4. Metaphors and Slang - Try to stay away from metaphors and slang. While dating a book isn't necessarily bad as slang words evolve over time, you want the child to be able to understand the material without having to find a translator. A first-grader shouldn't have to think too deeply about the meaning of the content in order to get something out of it. He or she should immediately have a working knowledge of the content in order to provide a synopsis of what they had read. 

5. Appropriate Material - Could you imagine if Stephen King were to write a children's book while keeping his style of trilling horror? There is a good chance the child would never sleep again. Make sure the material you are creating is appropriate for the age group you are writing for. This may take a little bit of research to find out what children are reading in school these days, but it will help you from turning a pleasant story about a dog and its favorite chew toy into a nightmarish gory tale of the toy chewing on the dog.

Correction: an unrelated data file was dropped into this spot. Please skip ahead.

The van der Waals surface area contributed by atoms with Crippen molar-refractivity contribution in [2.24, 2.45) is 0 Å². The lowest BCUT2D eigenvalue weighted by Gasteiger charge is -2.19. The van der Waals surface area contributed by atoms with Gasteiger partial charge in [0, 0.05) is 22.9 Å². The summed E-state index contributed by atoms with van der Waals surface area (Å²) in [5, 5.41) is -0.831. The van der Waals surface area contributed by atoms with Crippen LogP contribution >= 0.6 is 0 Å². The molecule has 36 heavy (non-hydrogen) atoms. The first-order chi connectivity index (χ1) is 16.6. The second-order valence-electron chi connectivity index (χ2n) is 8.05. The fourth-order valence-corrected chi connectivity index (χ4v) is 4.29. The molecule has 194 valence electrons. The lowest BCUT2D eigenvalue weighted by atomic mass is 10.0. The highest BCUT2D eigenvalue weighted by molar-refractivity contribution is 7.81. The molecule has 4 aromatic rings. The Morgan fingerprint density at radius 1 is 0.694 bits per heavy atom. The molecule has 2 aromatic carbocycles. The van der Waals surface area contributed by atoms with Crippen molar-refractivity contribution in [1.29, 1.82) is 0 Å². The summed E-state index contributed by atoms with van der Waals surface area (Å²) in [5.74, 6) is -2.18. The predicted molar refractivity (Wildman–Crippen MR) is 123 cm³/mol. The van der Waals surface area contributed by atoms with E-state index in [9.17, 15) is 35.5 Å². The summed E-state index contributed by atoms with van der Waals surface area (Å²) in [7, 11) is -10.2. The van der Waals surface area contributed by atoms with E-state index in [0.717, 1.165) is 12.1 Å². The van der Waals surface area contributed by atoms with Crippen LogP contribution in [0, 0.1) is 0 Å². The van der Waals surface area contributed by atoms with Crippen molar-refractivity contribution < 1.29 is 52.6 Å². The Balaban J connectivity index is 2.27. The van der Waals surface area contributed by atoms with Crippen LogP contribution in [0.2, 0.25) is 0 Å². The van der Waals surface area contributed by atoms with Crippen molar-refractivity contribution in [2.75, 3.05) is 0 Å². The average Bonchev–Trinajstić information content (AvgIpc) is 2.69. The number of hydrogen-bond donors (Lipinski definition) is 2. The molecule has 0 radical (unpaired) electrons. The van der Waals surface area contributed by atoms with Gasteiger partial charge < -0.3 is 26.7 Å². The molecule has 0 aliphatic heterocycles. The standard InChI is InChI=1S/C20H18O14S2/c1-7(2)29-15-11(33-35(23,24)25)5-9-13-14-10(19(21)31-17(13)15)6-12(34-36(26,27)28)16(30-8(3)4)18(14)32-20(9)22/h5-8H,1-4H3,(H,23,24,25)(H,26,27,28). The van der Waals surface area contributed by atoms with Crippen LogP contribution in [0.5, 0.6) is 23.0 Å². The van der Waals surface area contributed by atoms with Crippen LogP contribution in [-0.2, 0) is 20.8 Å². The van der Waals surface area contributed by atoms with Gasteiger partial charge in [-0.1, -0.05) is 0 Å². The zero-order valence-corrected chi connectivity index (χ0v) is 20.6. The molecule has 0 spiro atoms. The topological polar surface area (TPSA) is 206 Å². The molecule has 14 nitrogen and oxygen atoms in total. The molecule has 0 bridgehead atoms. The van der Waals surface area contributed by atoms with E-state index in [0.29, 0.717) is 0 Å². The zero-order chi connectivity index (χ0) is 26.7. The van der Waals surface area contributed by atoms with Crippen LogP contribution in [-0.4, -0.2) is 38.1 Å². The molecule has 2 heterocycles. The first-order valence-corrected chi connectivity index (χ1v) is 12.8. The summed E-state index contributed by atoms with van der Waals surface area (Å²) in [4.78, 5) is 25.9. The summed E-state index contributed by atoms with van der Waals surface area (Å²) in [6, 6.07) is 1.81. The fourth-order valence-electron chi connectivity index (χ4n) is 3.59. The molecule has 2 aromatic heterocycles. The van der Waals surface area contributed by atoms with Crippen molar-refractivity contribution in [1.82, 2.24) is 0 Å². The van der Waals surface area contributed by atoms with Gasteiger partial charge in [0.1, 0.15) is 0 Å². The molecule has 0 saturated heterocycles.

6. Vocabulary - Not every age group has mastered the same words. You don't want to fill a book with words that the child hasn't had a chance to learn yet. However, you could produce a story with words above the target audience's age range in order to develop a primer for the future. While this may be a good idea to some, it may be too much for specific children to wrap their minds around. Like stated above, a child shouldn't have to dwell too long on a word in order to understand the meaning.

7. Closure -  One thing that some writers don't consider when developing material for children is the need for closure. It doesn't have to be a complex ending to the book, but you should end the story without leaving the child wondering where the rest of the pages are.

Keeping the language as simple as possible regarding the target audience's age group is a priority. You want the child to obtain something from the story through the use of the words provided. Any content can be leveled down as long as it's a simple to read text. You don't have to enroll in child psychology, but understanding your target audience is paramount in any content writing.


Author Bio:

Rachel is an ex-babysitting pro as well as a professional writer and blogger. She is a graduate from Iowa State University and currently writes for She welcomes questions/comments which can be sent to